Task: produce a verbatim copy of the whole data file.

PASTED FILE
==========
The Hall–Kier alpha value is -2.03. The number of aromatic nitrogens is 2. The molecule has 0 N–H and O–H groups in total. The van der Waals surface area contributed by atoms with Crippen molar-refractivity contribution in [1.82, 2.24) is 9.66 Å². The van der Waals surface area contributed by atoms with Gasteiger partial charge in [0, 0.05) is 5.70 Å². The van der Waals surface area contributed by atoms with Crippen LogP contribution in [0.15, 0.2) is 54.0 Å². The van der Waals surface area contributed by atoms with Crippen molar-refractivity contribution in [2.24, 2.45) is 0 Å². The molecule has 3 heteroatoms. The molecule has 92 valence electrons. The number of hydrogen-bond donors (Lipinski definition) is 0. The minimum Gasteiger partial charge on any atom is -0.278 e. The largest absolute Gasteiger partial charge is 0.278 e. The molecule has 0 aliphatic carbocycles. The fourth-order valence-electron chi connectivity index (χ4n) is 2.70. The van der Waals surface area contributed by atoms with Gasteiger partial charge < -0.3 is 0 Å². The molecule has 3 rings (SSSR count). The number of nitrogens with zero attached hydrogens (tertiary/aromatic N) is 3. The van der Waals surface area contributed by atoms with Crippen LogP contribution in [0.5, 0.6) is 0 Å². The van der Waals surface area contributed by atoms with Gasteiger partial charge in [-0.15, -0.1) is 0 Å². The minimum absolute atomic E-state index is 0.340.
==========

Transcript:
The Hall–Kier alpha value is -2.03. The number of aromatic nitrogens is 2. The molecule has 0 N–H and O–H groups in total. The van der Waals surface area contributed by atoms with Crippen molar-refractivity contribution in [1.82, 2.24) is 9.66 Å². The van der Waals surface area contributed by atoms with Gasteiger partial charge in [0, 0.05) is 5.70 Å². The van der Waals surface area contributed by atoms with Crippen LogP contribution in [0.15, 0.2) is 54.0 Å². The van der Waals surface area contributed by atoms with Crippen molar-refractivity contribution in [2.24, 2.45) is 0 Å². The molecule has 3 heteroatoms. The molecule has 92 valence electrons. The number of hydrogen-bond donors (Lipinski definition) is 0. The minimum Gasteiger partial charge on any atom is -0.278 e. The largest absolute Gasteiger partial charge is 0.278 e. The molecule has 0 aliphatic carbocycles. The fourth-order valence-electron chi connectivity index (χ4n) is 2.70. The van der Waals surface area contributed by atoms with Gasteiger partial charge < -0.3 is 0 Å². The molecule has 3 rings (SSSR count). The number of nitrogens with zero attached hydrogens (tertiary/aromatic N) is 3. The van der Waals surface area contributed by atoms with Crippen LogP contribution in [0.5, 0.6) is 0 Å². The van der Waals surface area contributed by atoms with Gasteiger partial charge in [-0.15, -0.1) is 0 Å². The minimum absolute atomic E-state index is 0.340.